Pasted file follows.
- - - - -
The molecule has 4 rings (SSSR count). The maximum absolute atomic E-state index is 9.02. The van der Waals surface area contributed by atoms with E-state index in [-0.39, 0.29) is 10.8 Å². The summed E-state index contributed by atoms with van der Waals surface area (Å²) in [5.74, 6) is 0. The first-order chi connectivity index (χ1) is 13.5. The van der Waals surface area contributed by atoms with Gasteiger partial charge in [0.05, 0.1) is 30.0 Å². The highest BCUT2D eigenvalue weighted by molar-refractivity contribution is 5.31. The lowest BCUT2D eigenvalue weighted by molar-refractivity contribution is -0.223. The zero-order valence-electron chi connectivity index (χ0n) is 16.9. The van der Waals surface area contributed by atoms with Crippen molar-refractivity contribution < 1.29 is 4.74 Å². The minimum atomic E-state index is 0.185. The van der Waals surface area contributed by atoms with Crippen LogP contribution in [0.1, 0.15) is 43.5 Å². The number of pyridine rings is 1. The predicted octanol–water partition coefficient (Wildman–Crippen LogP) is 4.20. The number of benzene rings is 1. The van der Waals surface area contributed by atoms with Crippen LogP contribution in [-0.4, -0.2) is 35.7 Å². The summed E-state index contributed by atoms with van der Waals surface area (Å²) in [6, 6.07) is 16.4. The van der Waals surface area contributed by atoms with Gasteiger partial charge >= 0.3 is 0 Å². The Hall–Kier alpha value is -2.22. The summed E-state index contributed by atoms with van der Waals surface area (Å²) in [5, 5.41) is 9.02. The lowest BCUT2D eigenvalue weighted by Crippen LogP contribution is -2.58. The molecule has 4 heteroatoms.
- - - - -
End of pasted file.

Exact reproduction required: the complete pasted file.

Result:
The molecule has 4 rings (SSSR count). The maximum absolute atomic E-state index is 9.02. The van der Waals surface area contributed by atoms with E-state index in [-0.39, 0.29) is 10.8 Å². The summed E-state index contributed by atoms with van der Waals surface area (Å²) in [5.74, 6) is 0. The first-order chi connectivity index (χ1) is 13.5. The van der Waals surface area contributed by atoms with Gasteiger partial charge in [0.05, 0.1) is 30.0 Å². The highest BCUT2D eigenvalue weighted by molar-refractivity contribution is 5.31. The lowest BCUT2D eigenvalue weighted by molar-refractivity contribution is -0.223. The zero-order valence-electron chi connectivity index (χ0n) is 16.9. The van der Waals surface area contributed by atoms with Crippen molar-refractivity contribution < 1.29 is 4.74 Å². The minimum atomic E-state index is 0.185. The van der Waals surface area contributed by atoms with Crippen LogP contribution in [0.1, 0.15) is 43.5 Å². The number of pyridine rings is 1. The predicted octanol–water partition coefficient (Wildman–Crippen LogP) is 4.20. The number of benzene rings is 1. The van der Waals surface area contributed by atoms with Crippen LogP contribution in [-0.4, -0.2) is 35.7 Å². The summed E-state index contributed by atoms with van der Waals surface area (Å²) in [6, 6.07) is 16.4. The van der Waals surface area contributed by atoms with Gasteiger partial charge >= 0.3 is 0 Å². The Hall–Kier alpha value is -2.22. The summed E-state index contributed by atoms with van der Waals surface area (Å²) in [5, 5.41) is 9.02. The lowest BCUT2D eigenvalue weighted by Crippen LogP contribution is -2.58. The molecule has 4 heteroatoms.